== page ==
Lily looking for Gar at Econ. We have been out a few times with the bow, and she has only been able to take a handful shots. We couldn't find any gar that day, but it is always a beautiful walk. I did manage a nice bass on topwater, but Scalelily was unimpressed.
I found Gemini springs using a Google satellite image. You could see Tilapia beds in the image, so we crossed our fingers and drove up to scout it out. They were there in force, along with a sign that only allowed fishing from the pier. There were no beds by the pier, so Lily quickly learning the disappointment side of fishing and the overuse of rules and signs around local waters. She wasn't very happy.
I took her to another spot where my brother and his friends frequently shoot Tilapia. One of the people, who live on the private side of the lake, called OPD. We got the siren and then a voice over the loud speaker telling her to drop the bow. She froze and couldn't understand him so he asked again and I told her to put it on the ground. he said we couldn't shoot there, but according to FWC regulations, I told him we could. I read the regulations before we left and I have been there, at another lake, when the police were called on my brother and his friend. Peter explained to him then that we were well within our rights and that as long as you can fish then you can bowfish. The restrictions are species. You can't shoot bass, but you can definitely shoot gar and Tilapia. I recommend Tilapia because they are much easier to clean. Anyhow, the police officer and his back up ended up being nice guys and we joked that they would rather her bow fish then turn to a life of crime and drugs, but certain people had to call about everything. Anyway, it's good to question authority in a respectful manner, when you know the law is in your favor. Make sure you read your regulations; police officers have enough to deal with, especially thanks to "concerned citizens", who would prefer no fishing signs everywhere.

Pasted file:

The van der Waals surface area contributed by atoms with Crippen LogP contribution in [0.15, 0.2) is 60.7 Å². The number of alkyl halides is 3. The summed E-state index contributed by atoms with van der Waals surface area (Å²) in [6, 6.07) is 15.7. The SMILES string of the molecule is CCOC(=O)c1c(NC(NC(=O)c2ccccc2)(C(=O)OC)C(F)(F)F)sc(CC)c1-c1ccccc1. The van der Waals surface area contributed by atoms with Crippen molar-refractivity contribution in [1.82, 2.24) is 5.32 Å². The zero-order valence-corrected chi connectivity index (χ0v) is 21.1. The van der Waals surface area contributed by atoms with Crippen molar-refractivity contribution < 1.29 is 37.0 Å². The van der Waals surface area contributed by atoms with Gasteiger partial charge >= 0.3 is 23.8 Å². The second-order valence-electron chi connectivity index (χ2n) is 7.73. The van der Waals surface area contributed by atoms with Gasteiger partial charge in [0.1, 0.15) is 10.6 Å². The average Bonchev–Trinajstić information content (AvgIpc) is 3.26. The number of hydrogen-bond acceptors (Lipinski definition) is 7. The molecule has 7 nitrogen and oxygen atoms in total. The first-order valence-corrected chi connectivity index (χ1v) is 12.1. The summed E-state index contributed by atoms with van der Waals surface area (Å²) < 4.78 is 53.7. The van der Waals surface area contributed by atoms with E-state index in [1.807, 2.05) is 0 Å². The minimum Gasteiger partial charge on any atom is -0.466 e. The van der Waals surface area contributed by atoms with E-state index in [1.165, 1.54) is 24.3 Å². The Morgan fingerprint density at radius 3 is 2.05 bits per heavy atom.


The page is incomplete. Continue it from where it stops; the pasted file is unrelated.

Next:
Still love to fish, and I recently sold my canoe, so I will be looking for a kayak here soon. I really like the pedal drives with the ability to go in reverse, but I may have to lean toward a tandem, like the Big Tuna instead, because it sounds like Lily wants to do some saltwater with me. Here are some pics of some fish taken by me and friends of mine this year.
Getting ready for spring. I lost my favorite spinning outfit a few episodes ago, but I purchased a Penn Battle and Fierce combo, and have been very impressed thus far. I put 20 lb. braid on the Battle and 8 pound stern on the Fierce. They both cat a mile and have already seen several bass on each, can't wait to chase some reds and flap jacks.